Yes, I really did run a full marathon without any training. I bet you’re thinking I had a pretty compelling reason to do this… right? Wrong. I’m just your local personal trainer who thought he was immortal.
I knew I was in relatively good shape, had above-average cardiovascular endurance and was stubborn — or naive — enough to think I could do anything. So I figured, why not challenge myself and find my limits? Needless to say, I’m still alive and survived the race, but it was the hardest I’ve ever been pushed and the most pain I’ve ever been in. Here’s what I did last minute to prepare the best I could, and see if this is something you think you could do.
I was going to run this race without a single day of training. The next best thing I could do was prepare my body. As a trainer, I knew the muscles that would be most active. Accessories would be my first line of defense. I bought socks that would prevent blisters from forming on my feet. I bought leggings with compression tape that would firmly grasp around my quads and hopefully prevent excessively stretching out the muscle. Most importantly, I had an anti-chafing deodorant stick. Deep down, I knew nothing would help more than actual training, but these accessories would have to do.
The next variable I was in control of was my diet. Thanks to my background in health, I knew I could increase my glycogen levels, aka storing more carbs in your body. There are a lot of scientific approaches to doing this, but to me, the nuances aren’t as important. I just ate high-carb foods such as pasta, banana bread and oatmeal a couple of days before the race. Your body will naturally store the carbs as glycogen in your muscles so it’s readily available. The morning of the race, I devoured half a loaf of banana bread and chugged half a gallon of Pedialyte. I was ready.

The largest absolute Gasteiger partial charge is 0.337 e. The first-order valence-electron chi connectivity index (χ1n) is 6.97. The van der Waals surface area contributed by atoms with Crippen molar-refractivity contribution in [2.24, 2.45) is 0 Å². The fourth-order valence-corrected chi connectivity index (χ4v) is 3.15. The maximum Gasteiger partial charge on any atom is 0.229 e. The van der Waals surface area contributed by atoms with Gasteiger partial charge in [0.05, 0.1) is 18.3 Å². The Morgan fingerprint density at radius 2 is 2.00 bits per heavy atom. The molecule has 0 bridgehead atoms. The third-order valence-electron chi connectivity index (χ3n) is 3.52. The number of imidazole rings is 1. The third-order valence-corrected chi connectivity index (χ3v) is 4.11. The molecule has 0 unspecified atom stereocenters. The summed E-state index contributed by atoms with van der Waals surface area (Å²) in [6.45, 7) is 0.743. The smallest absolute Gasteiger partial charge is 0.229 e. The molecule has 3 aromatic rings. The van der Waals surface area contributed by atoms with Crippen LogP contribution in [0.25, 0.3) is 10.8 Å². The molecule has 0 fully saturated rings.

When you start running, your body switches between energy systems. This is why they say there’s a “runner’s high.” For the first 3 to 5 minutes, you’re essentially running without using oxygen to supply your muscles. For me, the first three miles never feel good. I’m waking up, adjusting to the weather and dealing with my body not wanting to run. Thankfully, I cruised through the first 13 miles of the race. I was under two hours, which is about a 9-minute mile pace. I was feeling on top of the world!
Despite the initial success, I knew what was coming. Everyone talks about the wall you hit around mile 18. As mile 16 approached, cramps started slowly creeping in. I slowed down when needed, hydrated with electrolytes and massaged the muscles that were acting up. Then, something started hurting that I had not prepared for — the sole of my foot started to burn. Of all my years of casually running, this has never happened.
In hindsight, I have size 12 feet on a 5-foot 9-inch frame. My feet are essentially flippers, and it should’ve been obvious that they were at risk of injury. At mile 18, they were inflamed and the longest eight miles of my life began. If you haven’t experienced plantar fasciitis, I hope you never do, but every step sends a sharp pain that travels halfway up your body.
The cramps also came into full effect. Each step sent a sharp pain through my body, then my muscles shook or stiffened uncontrollably. My body failed me, but one foot slowly kept getting placed in front of the other. This was what I signed up for, after all, and I didn’t want or expect it to be a cakewalk. It was supposed to push me to my breaking point so I could see how I’d respond mentally and physically.
Suddenly, everything in the world ceased to exist. All that mattered was putting one foot in front of the other and finishing what I started. My pace per mile dropped from 9 minutes to 15 minutes. Every couple of minutes of running, I stopped to massage my muscles, stretch the arch of my foot and catch my breath. The worst part is my heart rate was under control, and my breathing was calm. My lungs could manage, but my body had no idea what or why it was being put through so much for. Eventually, I limped my way through the finish line with a final time of 4:50. I just survived a marathon with absolutely no training. The only thing I wanted to do was collapse into a hot tub and never run again.
Yes, it’s definitely a possibility. The risks outweigh any benefit you could gain, though. The arches of my feet could have torn, and that ligament takes a long time to recover. Any other muscle could have torn and taken me out for months. Thankfully, my body was in good enough condition to sustain the 26 miles. I would never wish this pain on anyone, but I do feel a sense of pride in knowing what I accomplished.
About the Author
AFM ambassador Billy Bosco is an Austin-based personal trainer who sells his own fitness supplements. The world is full of deceptive marketing and fast-track approaches to health. It’s his mission to cut through this and help everyone become realistically fit.